Anthropology and Disability: Studies and Information Document List
Summary: Our library below features 88 published articles, research papers, and documents from the Disabled World Anthropology and Disability category. Although some of these documents may have since been updated, re-written, replaced, or revised, they are sorted by their original publish date. The most recent publications are listed at the top of the table with older articles being listed in descending order by the date they were created.
Anthropology and Disability Publications
Exploring Extremes: Unveiling the Secret Life of Microbes Thriving a Mile Underground
A metagenomic view of novel microbial and metabolic diversity found within the deep terrestrial biosphere at DeMMO: A microbial observatory in South Dakota, USA (Experimental Study).
Publish Date: 2023/11/28
Pollen Analysis May Explain When and How the Flow of Homo Sapiens Into Eurasia Happened
A new study compares Pleistocene vegetation communities around Lake Baikal in Siberia, Russia, to the oldest archeological traces of Homo sapiens in the region (Anthropology News).
Publish Date: 2023/09/23
New Research Sheds Light on Animal Evolution
Researchers develop a new method to determine if animals really were absent during certain geological eras, or if they were present but too fragile to be preserved (Ecology and Evolution).
Publish Date: 2023/06/29
We Are all Asgardians: New Clues to the Origin of Complex Life
The Asgard archaea evolved over 2 billion years ago, and their descendants are still living today (Anthropology News).
Publish Date: 2023/06/22 - Updated: 2023/06/27
Amino Acid Essential for Life Found in Interstellar Space
Amino acids may be enriching the gas in the protoplanetary discs and atmospheres of young, newly formed exoplanets and perhaps accelerating the emergence of life there (Scientific Discovery).
Publish Date: 2023/06/20 - Updated: 2023/06/27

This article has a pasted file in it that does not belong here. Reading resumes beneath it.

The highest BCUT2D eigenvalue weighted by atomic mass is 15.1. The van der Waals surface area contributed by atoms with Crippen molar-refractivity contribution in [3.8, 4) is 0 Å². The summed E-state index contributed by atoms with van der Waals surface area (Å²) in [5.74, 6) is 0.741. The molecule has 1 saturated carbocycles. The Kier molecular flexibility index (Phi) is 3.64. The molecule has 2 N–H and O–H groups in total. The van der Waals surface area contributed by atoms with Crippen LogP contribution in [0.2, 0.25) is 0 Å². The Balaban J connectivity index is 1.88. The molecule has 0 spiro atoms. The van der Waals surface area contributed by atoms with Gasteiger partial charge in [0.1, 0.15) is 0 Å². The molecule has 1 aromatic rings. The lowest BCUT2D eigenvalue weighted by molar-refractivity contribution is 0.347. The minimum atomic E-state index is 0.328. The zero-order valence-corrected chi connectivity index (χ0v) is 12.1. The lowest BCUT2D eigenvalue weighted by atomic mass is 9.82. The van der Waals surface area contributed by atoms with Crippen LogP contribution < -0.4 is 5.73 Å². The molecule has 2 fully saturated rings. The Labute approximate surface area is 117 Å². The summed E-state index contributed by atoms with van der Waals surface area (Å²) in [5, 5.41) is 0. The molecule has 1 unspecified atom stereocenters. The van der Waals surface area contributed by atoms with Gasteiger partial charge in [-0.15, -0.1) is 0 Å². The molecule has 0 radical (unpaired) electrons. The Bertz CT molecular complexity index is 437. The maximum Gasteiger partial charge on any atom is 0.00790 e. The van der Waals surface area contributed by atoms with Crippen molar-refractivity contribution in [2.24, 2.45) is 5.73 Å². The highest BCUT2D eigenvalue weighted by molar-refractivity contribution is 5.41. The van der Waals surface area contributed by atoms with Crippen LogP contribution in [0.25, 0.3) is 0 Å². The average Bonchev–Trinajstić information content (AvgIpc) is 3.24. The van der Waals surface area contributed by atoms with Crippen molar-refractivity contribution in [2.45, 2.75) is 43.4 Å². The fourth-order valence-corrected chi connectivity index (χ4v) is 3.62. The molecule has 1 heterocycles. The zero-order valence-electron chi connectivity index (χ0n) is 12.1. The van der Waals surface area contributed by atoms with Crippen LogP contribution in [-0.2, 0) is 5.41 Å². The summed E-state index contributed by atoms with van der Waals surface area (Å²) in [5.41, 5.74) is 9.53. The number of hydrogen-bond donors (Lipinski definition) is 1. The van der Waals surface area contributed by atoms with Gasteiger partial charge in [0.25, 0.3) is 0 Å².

The Evolutionary Origin of Cognitive Flexibility
Cognitive functions following comparable rules in different species are important for survival, such as the flexibility to adapt quickly to suddenly changing conditions (Study).
Publish Date: 2023/06/16 - Updated: 2023/06/27
Dupuytren's Disease (Viking Disease) Hand Disorder May Come From Neandertal Genes
Given the prevalence of Dupuytren's disease among Europeans, researchers investigated its genetic origins. They found 61 genome-wide significant variants associated with Dupuytren's disease. Further analysis showed that three of these variants are of Neandertal origin (Anthropology News).
Publish Date: 2023/06/14 - Updated: 2023/06/27
How Evolution Impacts the Environment
A new study by researchers reveals some of the best evidence yet for a feedback loop phenomenon in which species evolution drives ecological change.
Publish Date: 2023/06/05
Humans Evolved Flexible Feet Arches to Walk Upright
Study reveals evolution of our feet, including the raised medial arch which sets us apart from great apes, is crucial to bipedal walking.
Publish Date: 2023/05/30
Where Do Our Limbs Come From?
By observing mechanisms of embryonic development and comparing anatomy of existing species, researchers can develop theories on how embryonic structures may have evolved or been modified over time.
Publish Date: 2023/05/24
Research by Texas A&M Redefines Mammalian Tree of Life